I've been struggling with explanation, when all I had to do was turn to Shakespeare's eloquent ideas on the topic. "Love is not love which alters when it alteration finds." So succintly yet poignantly stated. A love that changes in regard to the various objects of that love, is no love at all. Period.

So go live a love that doesn't change.

While I was brainstorming the practical applications of love "winning" in our lives on a day to day basis, I was hoping (as all writers do at one point in time or the other) to come up with a magical and thorough list of ways to love with a selfless and sacrificial lifestyle. I am learning, however, that there is no list. My love manifests itself very differently from yours, as does yours from your neighbor's. The only constant among all of our "loves" is that it is like Christ's; all of our love must transcend this world, be motivated by Christ, and have no desire to gratify ourselves.

So let us be centered on Christ and love in all the ways that He has gifted us. I can't necessarily tell you how, and you can't necessarily tell me how. Just follow Jesus and love. Let us live a love that does not alter "when it alteration finds," and let us lose ourselves while doing it.


Brainstorming - love wins practically speaking

“Christianity can be built around isolating ourselves from evildoers and sinners, creating a community of religious piety and moral purity. That’s the Christianity I grew up with. Christianity can also be built around joining with the broken sinners and evildoers of our world crying out to God, groaning for grace. That’s the Christianity I have fallen in love with.”

“There is a movement bubbling up that goes beyond cynicism and celebrates a new way of living, a generation that stops complaining about the church it sees and becomes the church it dreams of.”

"Charity wins awards and applause, but joining the poor gets you killed. People do not get crucified for charity. People are crucified for living out a love that disrupts the social order, that calls forth a new world. People are not crucified for helping poor people. People are crucified for joining them."

"Jesus is pointing the church to her true identity -- she is to live close to those who suffer."

*All quotes by Shane Claiborne.

I have been thinking a lot about the body of Christ and its function as the church in the world, and I'm still thinking. These quotes illustrate my brainstorming as I think about "Love wins" and continuing thoughts about how that is lived out practically in our lives.


Death or Life

I choose life.
I choose to breathe in deeply every day of the Truth that is found in the Holy and the secular.
I choose to not walk in my flesh, but to have fire in my bones that is not satisfied with living "the ordinary" ordinarily.
I choose to believe that the ordinary things of life are mirrors of the extraordinary, and someday we shall see face to face.
I choose life because love is real and worth fighting for on my knees.



I was studying today, and my friend walked up to share a table with me. I paused to talk for a moment as she pulled out her laptop. The sticker on the cover read "LOVE WINS." Those words were all I could think about for the rest of the day.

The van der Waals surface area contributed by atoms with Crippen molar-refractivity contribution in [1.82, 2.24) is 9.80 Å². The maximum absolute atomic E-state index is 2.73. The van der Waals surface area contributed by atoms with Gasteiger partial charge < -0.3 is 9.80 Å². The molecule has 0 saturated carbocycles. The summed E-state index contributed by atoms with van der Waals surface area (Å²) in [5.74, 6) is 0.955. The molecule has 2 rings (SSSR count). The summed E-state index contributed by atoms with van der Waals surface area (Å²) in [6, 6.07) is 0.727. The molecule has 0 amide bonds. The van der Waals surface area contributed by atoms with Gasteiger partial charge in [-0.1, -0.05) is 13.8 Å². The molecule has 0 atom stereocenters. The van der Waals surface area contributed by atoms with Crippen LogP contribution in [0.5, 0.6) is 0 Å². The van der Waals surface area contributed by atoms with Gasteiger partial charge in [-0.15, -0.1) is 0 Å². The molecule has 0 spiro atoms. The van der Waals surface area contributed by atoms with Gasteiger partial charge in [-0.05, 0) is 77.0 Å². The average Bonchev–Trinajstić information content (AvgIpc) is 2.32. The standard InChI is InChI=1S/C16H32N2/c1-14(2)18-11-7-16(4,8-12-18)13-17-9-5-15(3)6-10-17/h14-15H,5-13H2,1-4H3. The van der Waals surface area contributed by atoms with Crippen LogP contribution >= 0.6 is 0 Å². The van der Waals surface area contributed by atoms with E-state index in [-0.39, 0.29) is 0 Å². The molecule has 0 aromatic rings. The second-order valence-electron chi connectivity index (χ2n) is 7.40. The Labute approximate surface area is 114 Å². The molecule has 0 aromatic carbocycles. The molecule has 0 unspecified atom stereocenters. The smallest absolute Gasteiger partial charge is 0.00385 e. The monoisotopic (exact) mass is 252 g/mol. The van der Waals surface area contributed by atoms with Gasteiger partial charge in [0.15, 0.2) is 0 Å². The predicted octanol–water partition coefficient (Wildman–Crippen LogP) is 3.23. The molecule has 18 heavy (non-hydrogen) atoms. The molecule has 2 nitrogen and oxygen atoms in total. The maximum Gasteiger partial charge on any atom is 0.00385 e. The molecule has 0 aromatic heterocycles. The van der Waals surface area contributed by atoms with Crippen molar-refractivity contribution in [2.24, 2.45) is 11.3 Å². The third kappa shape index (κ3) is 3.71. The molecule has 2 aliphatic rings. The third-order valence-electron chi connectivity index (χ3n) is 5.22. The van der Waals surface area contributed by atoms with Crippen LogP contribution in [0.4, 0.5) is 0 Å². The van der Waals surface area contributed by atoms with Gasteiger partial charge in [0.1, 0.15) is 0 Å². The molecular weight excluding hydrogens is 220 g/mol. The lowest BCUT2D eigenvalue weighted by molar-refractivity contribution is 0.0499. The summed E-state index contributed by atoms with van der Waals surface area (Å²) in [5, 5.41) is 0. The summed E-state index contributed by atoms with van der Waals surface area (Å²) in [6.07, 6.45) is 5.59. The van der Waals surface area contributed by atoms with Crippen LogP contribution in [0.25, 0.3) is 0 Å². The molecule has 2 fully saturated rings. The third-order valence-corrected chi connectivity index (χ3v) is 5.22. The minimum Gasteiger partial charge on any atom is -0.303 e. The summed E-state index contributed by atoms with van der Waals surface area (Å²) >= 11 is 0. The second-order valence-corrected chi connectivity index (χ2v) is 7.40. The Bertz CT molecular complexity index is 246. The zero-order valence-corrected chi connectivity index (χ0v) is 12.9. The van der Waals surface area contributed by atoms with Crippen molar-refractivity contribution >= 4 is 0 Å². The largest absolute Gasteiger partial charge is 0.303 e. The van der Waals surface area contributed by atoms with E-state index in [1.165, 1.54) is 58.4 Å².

Love wins. I have a friend who calls me no matter how long it's been since the last time we've talked. She will often call me three or four times before I call her back. I would think that she would be so frustrated with me by now. We laugh about it when we get together. Her love is greater than my shortcomings. It always wins.

Love wins. I was locked out of my house the other day, and at 1:30 in the morning, I woke up my roommate who had a test the next day to let me in. The next morning, she gave me a huge hug as usual, as if I had never been thoughtless enough to forget my key and selfish enough to disturb her sleep. She never fails me.

Love wins. I say this not because I see it overcoming all in my life, because I definitely don't love like my two friends do. I say this because these words are weighted with hope - hope that my battles are not in vain.

Sometimes I feel like I'm fighting so hard to love others, and sometimes I'm fighting to let others love me. Other times, I'm just fighting for God's love to penetrate my hard heart and warm me from the inside out. It seems in vain. It seems like I'm losing all the time. I feel like I'm never reaching the full potential of love.

That's just the thing, though. I'm not reaching the potential. My efforts are in vain. I am losing - to Love, that is.

I'm realizing every day that Love wins; it wins me. In my battles, I am fighting so hard to live and love, when ironically I'm losing to a Love that is taking me over. It's like I'm swimming towards the boat, trying so hard to get inside so I can start making progress, so I can start moving forward in life, and all He wants me to do is stop and drown - drown in the waves of His Love.

It's so contradictory to what I've thought all my life. I've constantly chased after this life I think He wants me to live, and He wants me to stop and let Him consume me. He wants me to stop fighting and let Love win. And I've thought all along I had to "reach the boat" to get to the Love and where I can finally act out of that Love. I just need to give up and let Love wash over me - over, and over, and over again. And then let the tide take me where He wills.

Stop swimming for the boat. Drown. Let the water seep into my lungs until they're so full that it hurts to breathe. I will die, that is for sure.

But Love wins.



Ephesians 2:4-5 says, "But God, rich in Mercy, because of His great Love, even when we were dead in our transgressions, made us alive in Christ - it is by Grace we have been saved."

It is by grace we have been saved. But what is grace when we still live as if we're holding onto what's been freely given? None of it is ours except what He's given us. 1 Chronicles 29:14 says, "All things come from thee O Lord, and of thine own have we given thee." By God's grace we have been saved, not by our own righteousness.